Today’s photos are from Lee Ann McAlpine, who is looking at her Ohio garden this year and determining what worked and what didn’t.
My husband and I moved to our 90-year-old house two years ago. I’m having lots of fun restoring the garden and learning what works best in my semi-wooded backyard.
I thought I’d create some exotic drama along the walkway with tropical cannas (Canna hybrids, Zones 7–10 or as tender bulbs) and elephant’s ear (Colocasia esculenta, Zones 7–10 or as a tender bulb), but I almost needed a machete to use the path, so after overwintering, these plants will go elsewhere next year.
This was an already established bed of black-eyed Susans (Rudbeckia fulgida, Zones 3–9), with boxwood (Buxus sp., Zones 5–9) and an urn filled with begonias (Begonia hybrid, Zones 9–11 or as an annual). I’ve added, and will continue to add, other perennials so this bed has more year-round interest.
Pumpkins volunteered on one side of the gazebo. I thought “How big could they get?” They have climbed over everything in their path and then some, with some smothering my daylily bed and boxwoods. At least there are a lot of pumpkins, so I’m not sure if this is a success or a failure.
On the other side of the gazebo, the garden includes ferns (Matteuccia struthiopteris, Zones 3–7), purple clematis, roses, boxwood, and burning bush (Euonymus alatus, Zones 4–8). A Japanese maple (Acer palmatum, Zones 5–9) looms in the background.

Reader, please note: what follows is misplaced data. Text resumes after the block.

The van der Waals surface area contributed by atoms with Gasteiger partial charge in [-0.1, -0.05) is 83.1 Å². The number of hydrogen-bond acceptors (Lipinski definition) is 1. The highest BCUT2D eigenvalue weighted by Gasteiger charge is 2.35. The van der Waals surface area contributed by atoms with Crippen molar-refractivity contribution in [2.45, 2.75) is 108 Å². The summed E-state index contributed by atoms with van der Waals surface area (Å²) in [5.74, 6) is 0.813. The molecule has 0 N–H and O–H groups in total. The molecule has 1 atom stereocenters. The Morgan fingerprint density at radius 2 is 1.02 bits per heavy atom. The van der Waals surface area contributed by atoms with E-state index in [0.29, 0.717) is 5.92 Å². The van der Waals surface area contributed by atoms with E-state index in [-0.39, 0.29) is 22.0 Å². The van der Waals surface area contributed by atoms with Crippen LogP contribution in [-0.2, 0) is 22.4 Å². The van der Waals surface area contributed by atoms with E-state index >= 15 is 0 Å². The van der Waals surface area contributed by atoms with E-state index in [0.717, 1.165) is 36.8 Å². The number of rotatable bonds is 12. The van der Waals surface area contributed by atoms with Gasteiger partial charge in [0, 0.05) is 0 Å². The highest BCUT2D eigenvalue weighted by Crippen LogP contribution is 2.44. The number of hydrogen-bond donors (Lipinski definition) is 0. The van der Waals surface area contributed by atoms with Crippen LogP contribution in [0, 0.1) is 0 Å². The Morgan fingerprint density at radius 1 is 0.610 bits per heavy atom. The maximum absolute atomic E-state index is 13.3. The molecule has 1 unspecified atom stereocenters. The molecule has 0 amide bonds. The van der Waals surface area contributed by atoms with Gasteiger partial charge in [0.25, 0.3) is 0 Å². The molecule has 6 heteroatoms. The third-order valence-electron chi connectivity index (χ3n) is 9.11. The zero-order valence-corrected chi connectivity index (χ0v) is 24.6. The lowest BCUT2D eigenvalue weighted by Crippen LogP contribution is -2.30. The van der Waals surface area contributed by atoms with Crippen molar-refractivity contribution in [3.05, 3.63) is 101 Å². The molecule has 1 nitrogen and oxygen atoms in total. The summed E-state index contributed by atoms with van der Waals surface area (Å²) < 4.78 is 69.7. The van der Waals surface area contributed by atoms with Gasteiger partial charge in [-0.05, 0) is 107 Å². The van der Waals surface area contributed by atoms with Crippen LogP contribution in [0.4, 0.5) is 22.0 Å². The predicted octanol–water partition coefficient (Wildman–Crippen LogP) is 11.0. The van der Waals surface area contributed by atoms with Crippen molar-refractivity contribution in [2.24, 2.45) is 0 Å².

Have any successes or failures in your garden this year you’d like to share? We’d love to see them! It’s always fun to look back at the spring and summer past and learn from what worked or didn’t work.
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Have photos to share? We’d love to see your garden, a particular collection of plants you love, or a wonderful garden you had the chance to visit!
To submit, send 5-10 photos to [email protected] along with some information about the plants in the pictures and where you took the photos. We’d love to hear where you are located, how long you’ve been gardening, successes you are proud of, failures you learned from, hopes for the future, favorite plants, or funny stories from your garden.
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